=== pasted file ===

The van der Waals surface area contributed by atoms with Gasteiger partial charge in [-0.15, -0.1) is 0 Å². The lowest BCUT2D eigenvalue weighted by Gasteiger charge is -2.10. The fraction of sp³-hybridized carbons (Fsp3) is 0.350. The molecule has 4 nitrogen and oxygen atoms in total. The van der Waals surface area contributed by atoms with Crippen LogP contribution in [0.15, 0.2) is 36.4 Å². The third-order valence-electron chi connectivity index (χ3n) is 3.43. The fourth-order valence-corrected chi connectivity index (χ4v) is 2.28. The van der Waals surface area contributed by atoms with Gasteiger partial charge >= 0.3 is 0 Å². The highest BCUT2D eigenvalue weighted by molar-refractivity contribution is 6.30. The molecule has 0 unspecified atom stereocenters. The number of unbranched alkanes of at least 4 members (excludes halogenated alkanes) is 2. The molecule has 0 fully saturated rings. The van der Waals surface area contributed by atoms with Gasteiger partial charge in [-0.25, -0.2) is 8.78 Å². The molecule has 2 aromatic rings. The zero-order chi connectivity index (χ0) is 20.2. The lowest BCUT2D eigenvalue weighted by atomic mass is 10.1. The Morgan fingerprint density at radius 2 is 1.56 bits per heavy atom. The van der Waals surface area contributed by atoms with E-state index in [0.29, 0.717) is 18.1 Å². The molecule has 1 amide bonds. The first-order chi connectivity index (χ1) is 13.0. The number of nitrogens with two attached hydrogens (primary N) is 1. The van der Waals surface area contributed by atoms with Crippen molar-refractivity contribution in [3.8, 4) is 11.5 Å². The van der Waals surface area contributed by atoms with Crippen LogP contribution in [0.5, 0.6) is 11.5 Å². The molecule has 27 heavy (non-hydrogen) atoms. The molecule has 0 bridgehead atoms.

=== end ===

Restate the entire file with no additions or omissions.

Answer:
The van der Waals surface area contributed by atoms with Gasteiger partial charge in [-0.15, -0.1) is 0 Å². The lowest BCUT2D eigenvalue weighted by Gasteiger charge is -2.10. The fraction of sp³-hybridized carbons (Fsp3) is 0.350. The molecule has 4 nitrogen and oxygen atoms in total. The van der Waals surface area contributed by atoms with Crippen LogP contribution in [0.15, 0.2) is 36.4 Å². The third-order valence-electron chi connectivity index (χ3n) is 3.43. The fourth-order valence-corrected chi connectivity index (χ4v) is 2.28. The van der Waals surface area contributed by atoms with Gasteiger partial charge >= 0.3 is 0 Å². The highest BCUT2D eigenvalue weighted by molar-refractivity contribution is 6.30. The molecule has 0 unspecified atom stereocenters. The number of unbranched alkanes of at least 4 members (excludes halogenated alkanes) is 2. The molecule has 0 fully saturated rings. The van der Waals surface area contributed by atoms with Gasteiger partial charge in [-0.25, -0.2) is 8.78 Å². The molecule has 2 aromatic rings. The zero-order chi connectivity index (χ0) is 20.2. The lowest BCUT2D eigenvalue weighted by atomic mass is 10.1. The Morgan fingerprint density at radius 2 is 1.56 bits per heavy atom. The van der Waals surface area contributed by atoms with E-state index in [0.29, 0.717) is 18.1 Å². The molecule has 1 amide bonds. The first-order chi connectivity index (χ1) is 13.0. The number of nitrogens with two attached hydrogens (primary N) is 1. The van der Waals surface area contributed by atoms with Crippen molar-refractivity contribution in [3.8, 4) is 11.5 Å². The van der Waals surface area contributed by atoms with Crippen LogP contribution in [0.5, 0.6) is 11.5 Å². The molecule has 27 heavy (non-hydrogen) atoms. The molecule has 0 bridgehead atoms.